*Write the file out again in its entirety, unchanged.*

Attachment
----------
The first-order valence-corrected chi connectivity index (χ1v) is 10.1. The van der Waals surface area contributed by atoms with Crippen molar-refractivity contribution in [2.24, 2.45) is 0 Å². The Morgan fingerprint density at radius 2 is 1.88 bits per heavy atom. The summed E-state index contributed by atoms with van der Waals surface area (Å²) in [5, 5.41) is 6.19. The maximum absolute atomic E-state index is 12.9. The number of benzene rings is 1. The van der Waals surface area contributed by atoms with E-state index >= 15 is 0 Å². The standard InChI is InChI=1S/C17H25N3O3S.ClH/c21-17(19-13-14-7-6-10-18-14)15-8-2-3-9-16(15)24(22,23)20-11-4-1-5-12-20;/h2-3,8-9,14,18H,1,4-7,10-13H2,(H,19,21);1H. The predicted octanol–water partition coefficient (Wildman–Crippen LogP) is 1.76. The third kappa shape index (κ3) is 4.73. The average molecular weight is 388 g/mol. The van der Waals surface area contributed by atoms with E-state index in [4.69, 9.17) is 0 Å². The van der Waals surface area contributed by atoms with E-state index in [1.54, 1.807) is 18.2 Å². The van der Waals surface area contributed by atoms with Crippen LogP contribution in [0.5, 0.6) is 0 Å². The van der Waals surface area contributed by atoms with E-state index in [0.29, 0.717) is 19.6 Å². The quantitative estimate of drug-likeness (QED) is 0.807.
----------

The first-order valence-corrected chi connectivity index (χ1v) is 10.1. The van der Waals surface area contributed by atoms with Crippen molar-refractivity contribution in [2.24, 2.45) is 0 Å². The Morgan fingerprint density at radius 2 is 1.88 bits per heavy atom. The summed E-state index contributed by atoms with van der Waals surface area (Å²) in [5, 5.41) is 6.19. The maximum absolute atomic E-state index is 12.9. The number of benzene rings is 1. The van der Waals surface area contributed by atoms with E-state index >= 15 is 0 Å². The standard InChI is InChI=1S/C17H25N3O3S.ClH/c21-17(19-13-14-7-6-10-18-14)15-8-2-3-9-16(15)24(22,23)20-11-4-1-5-12-20;/h2-3,8-9,14,18H,1,4-7,10-13H2,(H,19,21);1H. The predicted octanol–water partition coefficient (Wildman–Crippen LogP) is 1.76. The third kappa shape index (κ3) is 4.73. The average molecular weight is 388 g/mol. The van der Waals surface area contributed by atoms with E-state index in [4.69, 9.17) is 0 Å². The van der Waals surface area contributed by atoms with E-state index in [1.54, 1.807) is 18.2 Å². The van der Waals surface area contributed by atoms with Crippen LogP contribution in [0.5, 0.6) is 0 Å². The van der Waals surface area contributed by atoms with E-state index in [0.29, 0.717) is 19.6 Å². The quantitative estimate of drug-likeness (QED) is 0.807.